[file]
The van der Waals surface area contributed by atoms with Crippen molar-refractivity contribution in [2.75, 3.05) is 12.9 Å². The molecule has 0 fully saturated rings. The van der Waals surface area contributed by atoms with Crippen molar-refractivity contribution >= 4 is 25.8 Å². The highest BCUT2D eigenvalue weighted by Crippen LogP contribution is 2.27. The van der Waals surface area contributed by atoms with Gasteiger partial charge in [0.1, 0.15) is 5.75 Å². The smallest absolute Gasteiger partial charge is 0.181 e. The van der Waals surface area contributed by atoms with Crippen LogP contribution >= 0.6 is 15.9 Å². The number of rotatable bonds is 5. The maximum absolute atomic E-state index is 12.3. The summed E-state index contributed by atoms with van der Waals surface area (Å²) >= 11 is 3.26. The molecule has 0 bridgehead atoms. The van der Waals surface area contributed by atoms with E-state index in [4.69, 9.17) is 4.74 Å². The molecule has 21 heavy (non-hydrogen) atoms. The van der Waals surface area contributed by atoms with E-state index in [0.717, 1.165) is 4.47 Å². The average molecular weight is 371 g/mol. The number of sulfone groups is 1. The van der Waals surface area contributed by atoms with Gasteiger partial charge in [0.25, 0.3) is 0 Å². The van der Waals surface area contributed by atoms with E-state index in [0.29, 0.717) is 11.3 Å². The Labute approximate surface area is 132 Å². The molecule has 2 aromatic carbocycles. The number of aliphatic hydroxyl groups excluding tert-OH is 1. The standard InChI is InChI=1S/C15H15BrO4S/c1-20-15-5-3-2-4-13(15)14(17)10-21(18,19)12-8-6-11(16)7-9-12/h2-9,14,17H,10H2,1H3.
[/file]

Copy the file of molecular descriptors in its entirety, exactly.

The van der Waals surface area contributed by atoms with Crippen molar-refractivity contribution in [2.75, 3.05) is 12.9 Å². The molecule has 0 fully saturated rings. The van der Waals surface area contributed by atoms with Crippen molar-refractivity contribution >= 4 is 25.8 Å². The highest BCUT2D eigenvalue weighted by Crippen LogP contribution is 2.27. The van der Waals surface area contributed by atoms with Gasteiger partial charge in [0.1, 0.15) is 5.75 Å². The smallest absolute Gasteiger partial charge is 0.181 e. The van der Waals surface area contributed by atoms with Crippen LogP contribution >= 0.6 is 15.9 Å². The number of rotatable bonds is 5. The maximum absolute atomic E-state index is 12.3. The summed E-state index contributed by atoms with van der Waals surface area (Å²) >= 11 is 3.26. The molecule has 0 bridgehead atoms. The van der Waals surface area contributed by atoms with E-state index in [4.69, 9.17) is 4.74 Å². The molecule has 21 heavy (non-hydrogen) atoms. The van der Waals surface area contributed by atoms with E-state index in [0.717, 1.165) is 4.47 Å². The average molecular weight is 371 g/mol. The number of sulfone groups is 1. The van der Waals surface area contributed by atoms with Gasteiger partial charge in [0.25, 0.3) is 0 Å². The van der Waals surface area contributed by atoms with E-state index in [0.29, 0.717) is 11.3 Å². The Labute approximate surface area is 132 Å². The molecule has 2 aromatic carbocycles. The number of aliphatic hydroxyl groups excluding tert-OH is 1. The standard InChI is InChI=1S/C15H15BrO4S/c1-20-15-5-3-2-4-13(15)14(17)10-21(18,19)12-8-6-11(16)7-9-12/h2-9,14,17H,10H2,1H3.